Go back to the ghazal then what will you do there?
Life always pulsed harder than the lines.
Do you remember the strands that ran from eye to eye?
The tongue that reached everywhere, speaking all the parts?
Everything there was cast in an image of desire.
The imagination’s cry is a sexual cry.
I took my body anyplace with me.
In the thickets of abstraction my skin ran with blood.
Life was always stronger . . . the critics couldn’t get it.
Memory says the music always ran ahead of the words.
Reprinted from Dark Fields of the Republic, copyright © 1995 by Adrienne Rich. With the permission of the publisher, W.W. Norton & Company, Inc.
In this poem, Adrienne Rich conveys the irreconcilable gap that exists between experience and articulation. Poetry, therefore, has the inherent inability to stand as a comprehensive evocation of the poet’s life, as “life [will] always [pulse] harder than the lines.” Yet, the poet will inevitably “go back” through the “thickets of abstraction” to grasp life’s “music” in “words,” which serve as afterthoughts to experience. Rich therefore attempts to demonstrate that her poetry cannot be equated to a direct representation of herself, as “critics” have incorrectly surmised.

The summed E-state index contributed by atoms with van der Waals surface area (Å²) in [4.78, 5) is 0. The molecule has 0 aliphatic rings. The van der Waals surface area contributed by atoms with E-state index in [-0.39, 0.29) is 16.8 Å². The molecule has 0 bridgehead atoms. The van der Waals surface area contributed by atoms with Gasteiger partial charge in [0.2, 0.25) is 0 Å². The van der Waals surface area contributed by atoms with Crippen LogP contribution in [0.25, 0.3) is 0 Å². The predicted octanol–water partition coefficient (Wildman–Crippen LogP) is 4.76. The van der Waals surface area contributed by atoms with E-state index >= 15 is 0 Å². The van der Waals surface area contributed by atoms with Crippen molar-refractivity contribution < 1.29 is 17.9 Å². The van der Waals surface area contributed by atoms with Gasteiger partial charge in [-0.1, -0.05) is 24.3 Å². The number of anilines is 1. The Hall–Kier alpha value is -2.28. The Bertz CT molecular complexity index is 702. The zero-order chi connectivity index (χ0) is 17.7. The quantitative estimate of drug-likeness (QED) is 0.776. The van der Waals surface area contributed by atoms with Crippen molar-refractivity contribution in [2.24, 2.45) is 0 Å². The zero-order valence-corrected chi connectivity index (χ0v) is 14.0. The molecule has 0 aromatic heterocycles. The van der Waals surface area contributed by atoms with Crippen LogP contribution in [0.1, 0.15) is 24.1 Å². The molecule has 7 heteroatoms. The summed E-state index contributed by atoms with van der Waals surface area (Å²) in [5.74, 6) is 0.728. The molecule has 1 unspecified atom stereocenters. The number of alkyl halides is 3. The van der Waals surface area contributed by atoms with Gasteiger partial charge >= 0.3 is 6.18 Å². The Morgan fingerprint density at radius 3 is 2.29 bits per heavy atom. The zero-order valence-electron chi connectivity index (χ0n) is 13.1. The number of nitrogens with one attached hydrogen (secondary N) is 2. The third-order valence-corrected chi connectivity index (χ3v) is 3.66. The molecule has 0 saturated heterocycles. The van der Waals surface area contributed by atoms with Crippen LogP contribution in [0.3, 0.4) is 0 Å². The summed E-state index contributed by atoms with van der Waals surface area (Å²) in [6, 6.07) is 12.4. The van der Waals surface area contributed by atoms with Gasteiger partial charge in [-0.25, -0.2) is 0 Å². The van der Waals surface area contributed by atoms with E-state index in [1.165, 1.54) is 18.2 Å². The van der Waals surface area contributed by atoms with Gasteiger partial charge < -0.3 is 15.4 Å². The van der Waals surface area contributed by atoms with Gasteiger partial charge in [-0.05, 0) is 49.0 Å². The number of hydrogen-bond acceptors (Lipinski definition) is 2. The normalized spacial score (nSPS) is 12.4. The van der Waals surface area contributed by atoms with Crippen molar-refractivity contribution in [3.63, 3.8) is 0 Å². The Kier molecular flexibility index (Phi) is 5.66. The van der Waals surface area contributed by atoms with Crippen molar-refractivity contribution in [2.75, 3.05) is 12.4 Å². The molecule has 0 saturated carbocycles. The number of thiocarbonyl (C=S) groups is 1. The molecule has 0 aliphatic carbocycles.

The ghazal is a strict and ancient poetic form generally used to evoke the pain of separation. In this case, the separation is that which exists between poetry and a poet, or between life and words. This is emphasized by the caesuras, or pauses, within the second and third verses of the poem. These blank spaces delineate the nature of creating poetry as a process of first listening to life’s “music,” and then collecting the “words” to evoke it. Additionally, Rich does not adhere to the ghazal’s true structure—a further rejection of poetry as the direct outlet of life.
Adrienne Rich was a poet who never shied away from expressing controversial views in her art. She thus served as one of the most prominent writers of the second half of the twentieth century, resonantly voicing social and political issues through her poetry. Though she recently passed, Rich will continue to propagate her influence to generations of writers to come.